An improved long-term nanoindentation creep testing approach for studying the local deformation processes in nanocrystalline metals at room and elevated temperatures

Abstract

The strain-rate sensitivity of ultrafine-grained aluminum (Al) and nanocrystalline nickel (Ni) is studied with an improved nanoindentation creep method. Using the dynamic contact stiffness thermal drift influences can be minimized and reliable creep data can be obtained from nanoindentation creep experiments even at enhanced temperatures and up to 10 h. For face-centered cubic (fcc) metals it was found that the creep behavior is strongly influenced by the microstructure, as nanocrystalline (nc) as well as ultrafine-grained (ufg) samples show lower stress exponents when compared with their coarse-grained (cg) counterparts. The indentation creep behavior resembles a power-law behavior with stress exponents n being ∼ 20 at room temperature. For higher temperatures the stress exponents of ufg-Al and nc-Ni decrease down to n ∼ 5. These locally determined stress exponents are similar to the macroscopic exponents, indicating that similar deformation mechanisms are acting during indentation and macroscopic deformation. Grain boundary sliding found around the residual indentations is related to the motion of unconstrained surface grains.

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ACKNOWLEDGMENTS

The authors gratefully acknowledge the kind support of Dr. Holger Pfaff, Agilent Technologies, and the very helpful discussions with Dr. H.W. Höppel. Financial support was provided by the German Research Council (DFG), which, within the framework of its “Excellence Initiative” supports the Cluster of Excellence “Engineering of Advanced Materials” at the University of Erlangen-Nürnberg and by the Bayerische Forschungsstiftung (BFS) within the project “Galvano 21”.

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Correspondence to Verena Maier.

Appendix: Experimental details for the nanoindentation long-term creep testing

Appendix: Experimental details for the nanoindentation long-term creep testing

Figure A1 shows the results of long-term creep tests at RT on ufg-Al with an initial indentation depth of 1000 nm and various creep durations up to 10 h. Included in the plot is also the temperature variation within the indenter chamber. The temperature fluctuates between 23.2 and 23.6 °C within a 10 h test segment. The displacements recorded by the nanoindenter are nonreproducible and unsteady as it directly reflects the slight changes in the chamber temperature. The temperature fluctuation causes therefore thermal drift effects, which can be easily corrected by using the dynamic stiffness signal [Fig. A1(a) ]. The corrected data based on the contact stiffness measurements show for all measurements a small but steady increase in the displacement with time and a better reproducibility [Fig. A1(b)].

FIG. A1.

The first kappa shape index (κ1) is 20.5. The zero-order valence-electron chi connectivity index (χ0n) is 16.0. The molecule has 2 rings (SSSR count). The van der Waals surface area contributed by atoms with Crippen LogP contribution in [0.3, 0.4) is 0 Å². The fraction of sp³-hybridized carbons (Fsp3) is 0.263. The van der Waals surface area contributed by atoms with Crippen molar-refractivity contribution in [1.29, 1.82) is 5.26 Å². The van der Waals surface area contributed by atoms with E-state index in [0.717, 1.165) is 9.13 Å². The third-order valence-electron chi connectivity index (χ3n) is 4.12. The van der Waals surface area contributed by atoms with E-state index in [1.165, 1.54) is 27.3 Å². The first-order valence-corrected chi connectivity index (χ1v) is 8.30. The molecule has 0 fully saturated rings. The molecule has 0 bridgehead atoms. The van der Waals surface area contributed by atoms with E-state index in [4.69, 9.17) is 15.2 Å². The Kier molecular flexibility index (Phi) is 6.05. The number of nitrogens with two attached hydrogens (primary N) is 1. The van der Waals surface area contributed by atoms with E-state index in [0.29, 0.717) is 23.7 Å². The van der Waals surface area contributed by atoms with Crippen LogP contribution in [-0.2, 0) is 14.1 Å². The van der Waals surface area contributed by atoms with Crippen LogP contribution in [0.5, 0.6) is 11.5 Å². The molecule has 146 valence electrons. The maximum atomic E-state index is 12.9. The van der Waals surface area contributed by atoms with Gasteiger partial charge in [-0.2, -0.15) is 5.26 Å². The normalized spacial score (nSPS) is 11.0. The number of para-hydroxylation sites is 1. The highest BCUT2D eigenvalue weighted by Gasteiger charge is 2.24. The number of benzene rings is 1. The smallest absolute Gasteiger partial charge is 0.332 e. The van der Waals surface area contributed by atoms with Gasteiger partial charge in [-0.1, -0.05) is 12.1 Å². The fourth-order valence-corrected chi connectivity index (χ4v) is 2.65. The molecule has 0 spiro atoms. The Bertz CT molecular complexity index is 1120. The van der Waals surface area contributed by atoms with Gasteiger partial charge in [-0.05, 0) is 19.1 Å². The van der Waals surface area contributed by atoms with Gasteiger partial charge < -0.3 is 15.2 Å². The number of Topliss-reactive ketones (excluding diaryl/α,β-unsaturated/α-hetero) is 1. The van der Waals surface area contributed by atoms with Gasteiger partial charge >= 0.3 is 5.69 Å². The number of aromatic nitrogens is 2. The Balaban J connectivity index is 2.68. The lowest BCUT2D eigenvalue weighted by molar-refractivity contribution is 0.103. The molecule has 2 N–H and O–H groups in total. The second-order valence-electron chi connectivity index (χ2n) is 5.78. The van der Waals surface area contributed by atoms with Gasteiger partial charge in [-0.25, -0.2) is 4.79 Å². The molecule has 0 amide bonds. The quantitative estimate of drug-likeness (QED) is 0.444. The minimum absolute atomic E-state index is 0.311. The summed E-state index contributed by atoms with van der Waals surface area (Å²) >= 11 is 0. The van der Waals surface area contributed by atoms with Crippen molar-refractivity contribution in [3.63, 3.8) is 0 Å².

figure6

ufg-Al—Creep data carried out during nanoindentation long-term creep tests at 1000 nm indentation depth and tested at room temperature (RT) with variation of the applied creep time (1 h, 2 h, 5 h, and 10 h); (a) Indentation depth data from the indentation system and exemplarily corresponding ambient temperature during 10 h experiment, (b) corrected indentation depth data according to Eqs. (2) and (4), (c) resultant \(\dot h\). over creep time (with fused silica as a reference material), and (d) hardness over resulting creep-rate.

A good agreement between the different measurements of \(\dot h\) over the applied creep time performed for ufg-Al is shown in Fig. A1(c). This demonstrates the consistency of the long-term nanoindentation data and it also confirms that the evaluation based on the contact stiffness is more or less not affected by thermal drift. More generally, the changes in the indentation depth \(\dot h\) as well as the resultant creep-rates \({{\dot \varepsilon }}\) clearly decrease with increasing creep time, but never run in a plateau. Accordingly, indentation creep tests were also carried out for 2 h on fused silica. In comparison with ufg-Al, fused silica shows a significantly lower change in indentation depth [Fig. A1(c) ] and thus a lower creep rate [Fig. A1(d) ]. Generally, the increasing indentation depth is mainly caused by plastic deformation processes due to the applied constant load during the creep experiment. However, a pile-up formation or grain coarsening during creep might also lead to an increasing contact area and thus to an increasing creep rate or to a reduced hardness.

The resultant impressions from the long-term nanoindentation were intensively studied using SEM and FIB (Fig. A2). Magnifying the grains along the indenter edges show no significant grain coarsening during the long-term indentation experiments. By evaluating the projected contact areas (Ac−SEM) from these SEM images, a good agreement between the contact areas, determined from the dynamic CSM method and Ac−SEM was found. Therefore, additional pile-up effects or grain coarsening can be neglected here for the evaluation of the nanoindentation creep data.

FIG. A2.
figure7

SEM images of different indentations in ufg-Al varying the applied creep time (according to Fig. A1).

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Maier, V., Merle, B., Göken, M. et al. An improved long-term nanoindentation creep testing approach for studying the local deformation processes in nanocrystalline metals at room and elevated temperatures. Journal of Materials Research 28, 1177–1188 (2013). https://doi.org/10.1557/jmr.2013.39

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